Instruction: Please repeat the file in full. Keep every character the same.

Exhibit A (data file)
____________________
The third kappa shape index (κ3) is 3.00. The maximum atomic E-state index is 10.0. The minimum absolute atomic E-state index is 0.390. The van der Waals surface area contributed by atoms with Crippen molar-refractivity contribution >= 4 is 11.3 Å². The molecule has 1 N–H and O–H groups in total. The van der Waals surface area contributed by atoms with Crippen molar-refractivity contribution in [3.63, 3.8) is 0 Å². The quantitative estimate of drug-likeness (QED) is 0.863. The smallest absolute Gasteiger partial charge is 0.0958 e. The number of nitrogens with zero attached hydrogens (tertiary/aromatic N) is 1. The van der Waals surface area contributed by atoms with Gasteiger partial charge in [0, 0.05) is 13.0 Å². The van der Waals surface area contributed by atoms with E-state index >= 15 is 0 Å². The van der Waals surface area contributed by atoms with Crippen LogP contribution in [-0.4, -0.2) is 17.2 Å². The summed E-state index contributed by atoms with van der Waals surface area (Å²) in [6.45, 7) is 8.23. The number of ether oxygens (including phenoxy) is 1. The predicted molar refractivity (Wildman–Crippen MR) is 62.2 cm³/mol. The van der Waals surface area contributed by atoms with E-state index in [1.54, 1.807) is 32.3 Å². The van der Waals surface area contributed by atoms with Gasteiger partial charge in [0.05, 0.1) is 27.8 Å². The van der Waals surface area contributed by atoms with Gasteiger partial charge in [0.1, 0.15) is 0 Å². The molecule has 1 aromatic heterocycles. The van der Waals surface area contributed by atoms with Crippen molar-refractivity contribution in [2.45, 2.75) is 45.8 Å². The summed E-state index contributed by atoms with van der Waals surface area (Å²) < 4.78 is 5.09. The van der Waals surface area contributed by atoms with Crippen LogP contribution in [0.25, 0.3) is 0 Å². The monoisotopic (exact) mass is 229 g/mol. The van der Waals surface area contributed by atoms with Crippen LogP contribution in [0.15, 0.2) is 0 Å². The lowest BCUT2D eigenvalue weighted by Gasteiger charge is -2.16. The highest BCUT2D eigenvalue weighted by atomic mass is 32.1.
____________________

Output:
The third kappa shape index (κ3) is 3.00. The maximum atomic E-state index is 10.0. The minimum absolute atomic E-state index is 0.390. The van der Waals surface area contributed by atoms with Crippen molar-refractivity contribution >= 4 is 11.3 Å². The molecule has 1 N–H and O–H groups in total. The van der Waals surface area contributed by atoms with Crippen molar-refractivity contribution in [3.63, 3.8) is 0 Å². The quantitative estimate of drug-likeness (QED) is 0.863. The smallest absolute Gasteiger partial charge is 0.0958 e. The number of nitrogens with zero attached hydrogens (tertiary/aromatic N) is 1. The van der Waals surface area contributed by atoms with Gasteiger partial charge in [0, 0.05) is 13.0 Å². The van der Waals surface area contributed by atoms with E-state index >= 15 is 0 Å². The van der Waals surface area contributed by atoms with Crippen LogP contribution in [-0.4, -0.2) is 17.2 Å². The summed E-state index contributed by atoms with van der Waals surface area (Å²) in [6.45, 7) is 8.23. The number of ether oxygens (including phenoxy) is 1. The predicted molar refractivity (Wildman–Crippen MR) is 62.2 cm³/mol. The van der Waals surface area contributed by atoms with E-state index in [1.54, 1.807) is 32.3 Å². The van der Waals surface area contributed by atoms with Gasteiger partial charge in [0.05, 0.1) is 27.8 Å². The van der Waals surface area contributed by atoms with Gasteiger partial charge in [0.1, 0.15) is 0 Å². The molecule has 1 aromatic heterocycles. The van der Waals surface area contributed by atoms with Crippen molar-refractivity contribution in [2.45, 2.75) is 45.8 Å². The summed E-state index contributed by atoms with van der Waals surface area (Å²) < 4.78 is 5.09. The van der Waals surface area contributed by atoms with Crippen LogP contribution in [0.25, 0.3) is 0 Å². The monoisotopic (exact) mass is 229 g/mol. The van der Waals surface area contributed by atoms with Crippen LogP contribution in [0.15, 0.2) is 0 Å². The lowest BCUT2D eigenvalue weighted by Gasteiger charge is -2.16. The highest BCUT2D eigenvalue weighted by atomic mass is 32.1.